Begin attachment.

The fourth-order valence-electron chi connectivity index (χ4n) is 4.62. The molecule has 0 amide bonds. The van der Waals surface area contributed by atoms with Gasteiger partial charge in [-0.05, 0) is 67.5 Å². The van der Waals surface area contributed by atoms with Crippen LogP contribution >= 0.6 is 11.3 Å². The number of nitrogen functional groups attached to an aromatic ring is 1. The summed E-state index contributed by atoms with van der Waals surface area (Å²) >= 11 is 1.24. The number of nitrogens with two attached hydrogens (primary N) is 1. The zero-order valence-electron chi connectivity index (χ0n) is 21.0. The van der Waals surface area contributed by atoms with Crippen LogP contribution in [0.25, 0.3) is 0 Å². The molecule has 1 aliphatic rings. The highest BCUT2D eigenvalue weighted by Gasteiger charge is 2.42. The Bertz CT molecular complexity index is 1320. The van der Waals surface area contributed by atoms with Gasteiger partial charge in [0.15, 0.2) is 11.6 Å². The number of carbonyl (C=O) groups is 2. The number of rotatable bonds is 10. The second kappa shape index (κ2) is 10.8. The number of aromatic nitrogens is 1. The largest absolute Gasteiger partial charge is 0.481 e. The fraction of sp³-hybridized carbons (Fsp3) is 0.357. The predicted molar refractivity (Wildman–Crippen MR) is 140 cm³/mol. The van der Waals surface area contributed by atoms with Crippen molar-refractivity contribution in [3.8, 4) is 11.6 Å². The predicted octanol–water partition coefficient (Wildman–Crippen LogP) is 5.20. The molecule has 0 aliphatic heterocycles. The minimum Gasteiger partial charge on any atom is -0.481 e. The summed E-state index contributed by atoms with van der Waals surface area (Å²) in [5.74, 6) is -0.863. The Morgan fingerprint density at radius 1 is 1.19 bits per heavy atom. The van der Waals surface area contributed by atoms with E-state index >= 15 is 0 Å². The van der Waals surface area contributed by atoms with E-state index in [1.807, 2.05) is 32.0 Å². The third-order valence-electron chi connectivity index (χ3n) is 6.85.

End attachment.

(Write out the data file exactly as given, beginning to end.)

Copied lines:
The fourth-order valence-electron chi connectivity index (χ4n) is 4.62. The molecule has 0 amide bonds. The van der Waals surface area contributed by atoms with Gasteiger partial charge in [-0.05, 0) is 67.5 Å². The van der Waals surface area contributed by atoms with Crippen LogP contribution >= 0.6 is 11.3 Å². The number of nitrogen functional groups attached to an aromatic ring is 1. The summed E-state index contributed by atoms with van der Waals surface area (Å²) >= 11 is 1.24. The number of nitrogens with two attached hydrogens (primary N) is 1. The zero-order valence-electron chi connectivity index (χ0n) is 21.0. The van der Waals surface area contributed by atoms with Crippen LogP contribution in [0.25, 0.3) is 0 Å². The molecule has 1 aliphatic rings. The highest BCUT2D eigenvalue weighted by Gasteiger charge is 2.42. The Bertz CT molecular complexity index is 1320. The van der Waals surface area contributed by atoms with Gasteiger partial charge in [0.15, 0.2) is 11.6 Å². The number of carbonyl (C=O) groups is 2. The number of rotatable bonds is 10. The second kappa shape index (κ2) is 10.8. The number of aromatic nitrogens is 1. The largest absolute Gasteiger partial charge is 0.481 e. The fraction of sp³-hybridized carbons (Fsp3) is 0.357. The predicted molar refractivity (Wildman–Crippen MR) is 140 cm³/mol. The van der Waals surface area contributed by atoms with Crippen molar-refractivity contribution in [3.8, 4) is 11.6 Å². The predicted octanol–water partition coefficient (Wildman–Crippen LogP) is 5.20. The molecule has 0 aliphatic heterocycles. The minimum Gasteiger partial charge on any atom is -0.481 e. The summed E-state index contributed by atoms with van der Waals surface area (Å²) in [5.74, 6) is -0.863. The Morgan fingerprint density at radius 1 is 1.19 bits per heavy atom. The van der Waals surface area contributed by atoms with E-state index >= 15 is 0 Å². The van der Waals surface area contributed by atoms with E-state index in [1.807, 2.05) is 32.0 Å². The third-order valence-electron chi connectivity index (χ3n) is 6.85.